Stereotypes take a back seat in Aval
By Archanaa Seker | Published: 08th November 2017 04:00 AM |
The horror film Aval directed by Milind Rau and starring a brilliant Anisha Angelina Victor alongside Andrea Jeremiah and Siddharth released last week. I could go as far as being thankful to the film for saving me from the wife characters we have gotten so used to in Tamil Cinema. As recently as Chennai 600028 –2 and VIP–2 we were subject to snoopy or suspecting girlfriends and nagging or controlling wives whose partners are continuously whining about them. So Aval, with its refreshing re-showing of a couple that communicates and has a comic sense was a welcome change.
VIP-2 that came after its super hit prequel has an entire song dedicated to marriage making life love ‘less’ (in varied senses). It made me wonder, as it did everyone who watched the love bloom in the first movie how it got thrown out the window in the second. The song made it clear that marriage made all the difference. VIP-2 is hardly the first nor will it be the last movie to claim that all love is lost in a ‘love marriage’ after the marriage itself.
But Aval begins with the marriage, and shows us it all differently. In Andrea’s character Lakshmi, lays the gold. We are shown a woman who is rightfully anxious instead of an exaggerated nagging. Lakshmi reads, Lakshmi laughs it off when a teenager addresses her as ‘aunty’ and is secure about her relationship. More than anything else, we see a woman with a sense of humour.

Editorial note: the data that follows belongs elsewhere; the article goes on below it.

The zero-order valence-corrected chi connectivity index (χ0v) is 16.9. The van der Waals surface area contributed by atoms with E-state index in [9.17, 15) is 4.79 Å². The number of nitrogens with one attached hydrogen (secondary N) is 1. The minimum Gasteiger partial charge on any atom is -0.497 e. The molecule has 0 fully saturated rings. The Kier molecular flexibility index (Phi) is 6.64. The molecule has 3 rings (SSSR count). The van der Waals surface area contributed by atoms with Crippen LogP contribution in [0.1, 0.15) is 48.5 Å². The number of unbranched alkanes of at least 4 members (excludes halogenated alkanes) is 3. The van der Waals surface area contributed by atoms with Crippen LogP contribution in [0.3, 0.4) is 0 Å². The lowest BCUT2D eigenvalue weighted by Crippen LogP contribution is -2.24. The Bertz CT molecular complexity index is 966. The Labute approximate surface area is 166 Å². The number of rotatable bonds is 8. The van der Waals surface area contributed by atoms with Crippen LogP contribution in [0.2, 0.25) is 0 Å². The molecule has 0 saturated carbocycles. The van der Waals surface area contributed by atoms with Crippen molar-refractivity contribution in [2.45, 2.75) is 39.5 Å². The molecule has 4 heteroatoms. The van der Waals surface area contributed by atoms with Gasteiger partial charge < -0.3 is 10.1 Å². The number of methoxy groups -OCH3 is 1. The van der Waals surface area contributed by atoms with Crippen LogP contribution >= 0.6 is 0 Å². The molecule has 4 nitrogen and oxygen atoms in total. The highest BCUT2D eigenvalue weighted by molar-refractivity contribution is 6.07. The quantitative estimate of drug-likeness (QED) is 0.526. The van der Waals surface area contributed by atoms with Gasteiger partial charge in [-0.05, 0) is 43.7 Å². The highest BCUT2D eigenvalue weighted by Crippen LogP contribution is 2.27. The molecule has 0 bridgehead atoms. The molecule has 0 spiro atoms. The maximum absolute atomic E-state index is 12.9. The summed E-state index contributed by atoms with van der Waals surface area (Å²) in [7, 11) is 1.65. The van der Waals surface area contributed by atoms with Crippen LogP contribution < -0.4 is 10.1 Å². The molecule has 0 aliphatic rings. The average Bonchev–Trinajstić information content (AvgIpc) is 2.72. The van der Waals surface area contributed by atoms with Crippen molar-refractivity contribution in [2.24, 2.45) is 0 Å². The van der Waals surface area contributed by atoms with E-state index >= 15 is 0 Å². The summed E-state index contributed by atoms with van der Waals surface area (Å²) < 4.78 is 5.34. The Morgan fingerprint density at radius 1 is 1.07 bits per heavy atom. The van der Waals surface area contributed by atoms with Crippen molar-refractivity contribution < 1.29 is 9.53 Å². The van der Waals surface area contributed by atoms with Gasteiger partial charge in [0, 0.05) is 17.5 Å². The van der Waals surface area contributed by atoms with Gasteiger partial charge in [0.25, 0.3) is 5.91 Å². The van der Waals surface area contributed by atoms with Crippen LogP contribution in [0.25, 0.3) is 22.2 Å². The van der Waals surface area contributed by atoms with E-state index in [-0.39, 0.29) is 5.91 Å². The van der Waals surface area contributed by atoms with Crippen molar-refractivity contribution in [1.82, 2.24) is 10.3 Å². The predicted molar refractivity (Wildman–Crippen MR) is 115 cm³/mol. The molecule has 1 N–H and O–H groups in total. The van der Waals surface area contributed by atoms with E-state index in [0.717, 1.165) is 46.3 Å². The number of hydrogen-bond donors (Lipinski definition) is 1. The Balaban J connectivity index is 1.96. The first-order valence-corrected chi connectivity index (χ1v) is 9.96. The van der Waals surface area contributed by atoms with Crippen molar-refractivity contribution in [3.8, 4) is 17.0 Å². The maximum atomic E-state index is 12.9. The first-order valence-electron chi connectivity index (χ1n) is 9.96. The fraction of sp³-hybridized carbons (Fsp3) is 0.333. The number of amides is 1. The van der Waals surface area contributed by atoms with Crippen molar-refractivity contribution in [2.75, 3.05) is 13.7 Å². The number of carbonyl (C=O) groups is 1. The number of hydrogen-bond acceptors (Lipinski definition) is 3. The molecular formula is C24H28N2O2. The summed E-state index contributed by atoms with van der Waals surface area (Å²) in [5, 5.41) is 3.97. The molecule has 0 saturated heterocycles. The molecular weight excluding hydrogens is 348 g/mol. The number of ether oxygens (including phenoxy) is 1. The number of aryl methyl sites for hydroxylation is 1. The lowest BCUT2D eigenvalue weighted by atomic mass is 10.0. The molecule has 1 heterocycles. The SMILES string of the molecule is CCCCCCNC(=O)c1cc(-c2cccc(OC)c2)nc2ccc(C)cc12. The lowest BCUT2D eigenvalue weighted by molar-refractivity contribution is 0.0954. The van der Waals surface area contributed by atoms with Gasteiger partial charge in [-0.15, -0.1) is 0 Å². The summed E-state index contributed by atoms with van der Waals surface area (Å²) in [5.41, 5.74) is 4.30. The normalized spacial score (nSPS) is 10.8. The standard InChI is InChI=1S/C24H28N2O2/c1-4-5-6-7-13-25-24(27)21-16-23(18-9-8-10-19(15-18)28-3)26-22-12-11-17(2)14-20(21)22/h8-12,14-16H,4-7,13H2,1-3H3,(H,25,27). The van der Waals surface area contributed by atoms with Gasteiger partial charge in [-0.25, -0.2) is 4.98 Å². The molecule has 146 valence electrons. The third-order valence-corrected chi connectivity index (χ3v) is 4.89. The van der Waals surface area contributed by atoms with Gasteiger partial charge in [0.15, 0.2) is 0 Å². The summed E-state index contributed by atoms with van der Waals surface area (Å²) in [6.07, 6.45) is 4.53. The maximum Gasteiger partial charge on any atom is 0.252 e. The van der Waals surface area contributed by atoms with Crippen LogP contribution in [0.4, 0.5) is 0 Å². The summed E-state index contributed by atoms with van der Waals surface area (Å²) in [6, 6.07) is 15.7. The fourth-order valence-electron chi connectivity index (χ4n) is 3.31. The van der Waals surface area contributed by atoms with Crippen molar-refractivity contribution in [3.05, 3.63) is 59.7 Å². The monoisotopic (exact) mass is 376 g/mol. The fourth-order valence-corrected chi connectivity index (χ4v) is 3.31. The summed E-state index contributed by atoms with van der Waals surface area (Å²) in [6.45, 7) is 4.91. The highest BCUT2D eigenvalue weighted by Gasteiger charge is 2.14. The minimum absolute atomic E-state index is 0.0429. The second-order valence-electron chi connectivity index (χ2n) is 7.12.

“I haven’t bitten down on you that hard,” she tells her husband. In Siddharth’s character Krish there is the sensibility to not take a teenagers advances seriously.
He puts her in place politely and firmly. When a pregnant Lakshmi has a fall Krish is as worried about her as he is about the baby. In feeling equally about the love of his love and the seed of his loins, we are shown a man very new to Tamil cinema. I almost didn’t believe that Lakshmi didn’t get a good dose of ‘you almost lost MY baby’.
Through the movie we have a couple that’s deeply in love with each other. They fight and they snap, but like in real life we also see them make-up and move on. For good night and good news we see them kiss. When annoyed we see them say it straight up, we see conversations about uncomfortable issues instead of drunken whining at a TASMAC with a boy gang. When the man says ‘I need you’, we see them making love, and the scratches on his back.
If communication is key, we are shown a couple that follows this piece of advice inside and outside the bedroom. I wonder if the movie has an Adult rating because of its genre. If it were up to me, I’d have more kids watch Aval over U/A rated content that allows woman bashing, celebrates stalking, scores low on understanding consent, or sexualises and infantalises women.
The writer is a city-based activist, in-your-face feminist and a media glutton
(The writer is a city-based activist, in-your-face feminist and a media glutton)